In the thirteenth century St. Thomas Aquinas composed a brief antiphon to be sung at vespers for the solemnity of the Body and Blood of Christ. The angelic doctor’s select phrases summarized for his generation the fruit of twelve centuries of Catholic piety regarding the Holy Eucharist. Aquinas’ words are still as insightful and as pertinent today as they were in that most Catholic of centuries. Sometimes known by its first few Latin words, O Sacrum Convivium, St. Thomas’ choice words read, “O Sacred Banquet, in which Christ is eaten, the memory of his passion is recalled, the soul is filled with grace, and the pledge of future glory is given!” The terse phrases of this Dominican father celebrate first that the Mass is a banquet, a sacred meal. The friar then rejoices that Christ is truly present in the Sacred Host to be consumed by the faithful. The medieval doctor then delights in the Mass as a sacrifice recalling Christ’s passion and death on Calvary. This doctor of the Church relishes the communicant being filled with the gift of God’s sanctifying life. And finally, this noted scholar appreciates that the promise of eternal life on high with God in heaven is happily bestowed on the earnest believer.
The extensive Eucharistic theology of the Roman Catholic Church is here recapped in two dozen words! Now, St. Thomas did have the benefit of other ponderous thinkers and teachers who had piously and perceptively analyzed the mystery of the Blessed Sacrament during the previous twelve centuries. The friar was happily a good student who studied well his ancestors in the faith. He was also an insightful scholar who could add his own insights to the Church’s Eucharistic studies. Aquinas was a happy blend of student and teacher. Believers today might well rejoice in St. Thomas’ gifts, but the faithful today might also do well to celebrate and admire those very first generations of early Christians who had few resources other than Divine inspiration in shaping their beliefs about the Eucharist. St. Luke’s Gospel account especially reveals the incipient beliefs of the Christian community about the truths of the Eucharist.
Just as any believer might walk into a Catholic Church today and observe the Mass as a Service of the Word and a Service of the Bread so these two fundamental segments of Eucharistic worship can be found in St. Luke’s writings, and especially in this coming Sunday’s Gospel passage. Aquinas well noted that the Eucharist celebrated the memory of Christ as today the Scripture readings, the Service of the Word, certainly does. And the Dominican also observed that the Eucharist is a banquet, a meal, in which Christ is eaten just as the Service of the Bread at Mass reveals today. In this Sunday’s Gospel reading St. Luke stresses these same twin observations.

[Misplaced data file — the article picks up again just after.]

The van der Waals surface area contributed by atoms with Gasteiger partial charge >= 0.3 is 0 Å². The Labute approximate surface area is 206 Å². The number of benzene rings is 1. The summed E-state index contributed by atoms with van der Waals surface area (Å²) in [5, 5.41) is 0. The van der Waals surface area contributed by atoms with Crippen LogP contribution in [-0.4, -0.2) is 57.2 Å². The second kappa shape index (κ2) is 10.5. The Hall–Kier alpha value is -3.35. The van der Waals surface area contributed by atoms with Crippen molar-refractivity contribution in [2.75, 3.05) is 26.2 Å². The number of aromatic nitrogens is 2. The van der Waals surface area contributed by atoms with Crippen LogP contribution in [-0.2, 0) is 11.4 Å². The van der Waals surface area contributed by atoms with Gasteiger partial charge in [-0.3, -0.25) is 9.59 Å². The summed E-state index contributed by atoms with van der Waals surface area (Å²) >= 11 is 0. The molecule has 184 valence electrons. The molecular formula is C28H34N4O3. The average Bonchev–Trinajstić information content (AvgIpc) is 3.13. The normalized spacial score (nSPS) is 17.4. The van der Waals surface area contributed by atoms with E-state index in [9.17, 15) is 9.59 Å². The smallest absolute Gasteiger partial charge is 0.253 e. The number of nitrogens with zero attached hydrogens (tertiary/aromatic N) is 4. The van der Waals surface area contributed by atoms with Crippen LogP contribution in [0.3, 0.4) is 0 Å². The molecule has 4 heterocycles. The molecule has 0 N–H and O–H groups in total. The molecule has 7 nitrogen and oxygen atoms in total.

St. Luke happily records the touching story of the two disciples who unwittingly encounter the Risen Christ at the wayside inn. St. Luke records, “The two disciples recounted what had taken place on the way, and how Jesus was made known to them in the breaking of bread.” The disciples’ awareness of Christ’s unique manifestation is certainly a reference to the Real Presence of Christ in the Eucharist. They knew him “in the breaking of bread.” Jesus had after all said, “This is my Body,” and “This is the Cup of my Blood,” and now the first Christians were thankfully taking these words seriously. This first act of faith in the Real Presence occurred at an inn during a meal. St. Luke similarly has the Risen Christ appear also to his astonished apostles at mealtime in the Upper Room: “While they were still incredulous for joy and were amazed, he asked them, ‘Have you anything here to eat?’ They gave him a piece of baked fish; he took it and ate it in front of them.” As Aquinas taught, the Eucharist is a banquet, a meal, to be enjoyed in company.
The tale of the two disciples exiting Jerusalem for Emmaus also noted that their hearts were burning within them as Jesus explained the Scriptures to them. In this Sunday’s Gospel reading, St. Luke also notes that Christ instructed his followers with God’s Word: “Then he opened their minds to understand the Scriptures.” The triple Bible readings and homily heard at every Sunday Mass is certainly a continuation of Jesus’ intent to instruct his followers. Jesus intended that the “memory,” to use Aquinas word, of his saving actions should be preserved and proclaimed throughout the ages.
St. Thomas’ mention of grace, which blossoms into eternal life, is also suggested in St. Luke words this Sunday: “…he stood in their midst and said to them, ‘Peace be with you.’” This peace is certainly the grace of God filling the soul now here on earth and fulfilling the soul completely later in heaven.
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